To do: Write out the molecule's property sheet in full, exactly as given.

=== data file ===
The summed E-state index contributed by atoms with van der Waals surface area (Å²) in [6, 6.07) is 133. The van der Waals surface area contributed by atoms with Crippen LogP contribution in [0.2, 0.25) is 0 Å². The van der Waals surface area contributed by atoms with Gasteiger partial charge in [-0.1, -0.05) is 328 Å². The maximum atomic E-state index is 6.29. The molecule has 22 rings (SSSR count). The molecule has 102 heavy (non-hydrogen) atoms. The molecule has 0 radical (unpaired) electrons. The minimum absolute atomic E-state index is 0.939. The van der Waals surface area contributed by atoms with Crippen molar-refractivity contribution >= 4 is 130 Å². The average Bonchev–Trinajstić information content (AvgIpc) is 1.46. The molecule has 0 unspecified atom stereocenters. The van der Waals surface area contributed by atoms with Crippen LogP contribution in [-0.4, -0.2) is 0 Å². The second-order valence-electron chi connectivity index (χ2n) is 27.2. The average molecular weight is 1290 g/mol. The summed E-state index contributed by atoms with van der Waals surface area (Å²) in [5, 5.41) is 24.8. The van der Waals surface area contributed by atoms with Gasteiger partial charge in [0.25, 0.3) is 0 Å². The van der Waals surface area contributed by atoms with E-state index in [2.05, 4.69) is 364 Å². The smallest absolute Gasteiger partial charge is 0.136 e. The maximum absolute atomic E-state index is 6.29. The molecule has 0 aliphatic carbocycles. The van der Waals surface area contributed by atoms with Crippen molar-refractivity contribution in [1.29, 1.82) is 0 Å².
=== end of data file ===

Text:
The summed E-state index contributed by atoms with van der Waals surface area (Å²) in [6, 6.07) is 133. The van der Waals surface area contributed by atoms with Crippen LogP contribution in [0.2, 0.25) is 0 Å². The van der Waals surface area contributed by atoms with Gasteiger partial charge in [-0.1, -0.05) is 328 Å². The maximum atomic E-state index is 6.29. The molecule has 22 rings (SSSR count). The molecule has 102 heavy (non-hydrogen) atoms. The molecule has 0 radical (unpaired) electrons. The minimum absolute atomic E-state index is 0.939. The van der Waals surface area contributed by atoms with Crippen molar-refractivity contribution >= 4 is 130 Å². The average Bonchev–Trinajstić information content (AvgIpc) is 1.46. The molecule has 0 unspecified atom stereocenters. The van der Waals surface area contributed by atoms with Crippen LogP contribution in [-0.4, -0.2) is 0 Å². The second-order valence-electron chi connectivity index (χ2n) is 27.2. The average molecular weight is 1290 g/mol. The summed E-state index contributed by atoms with van der Waals surface area (Å²) in [5, 5.41) is 24.8. The van der Waals surface area contributed by atoms with Gasteiger partial charge in [0.25, 0.3) is 0 Å². The van der Waals surface area contributed by atoms with E-state index in [2.05, 4.69) is 364 Å². The smallest absolute Gasteiger partial charge is 0.136 e. The maximum absolute atomic E-state index is 6.29. The molecule has 0 aliphatic carbocycles. The van der Waals surface area contributed by atoms with Crippen molar-refractivity contribution in [1.29, 1.82) is 0 Å².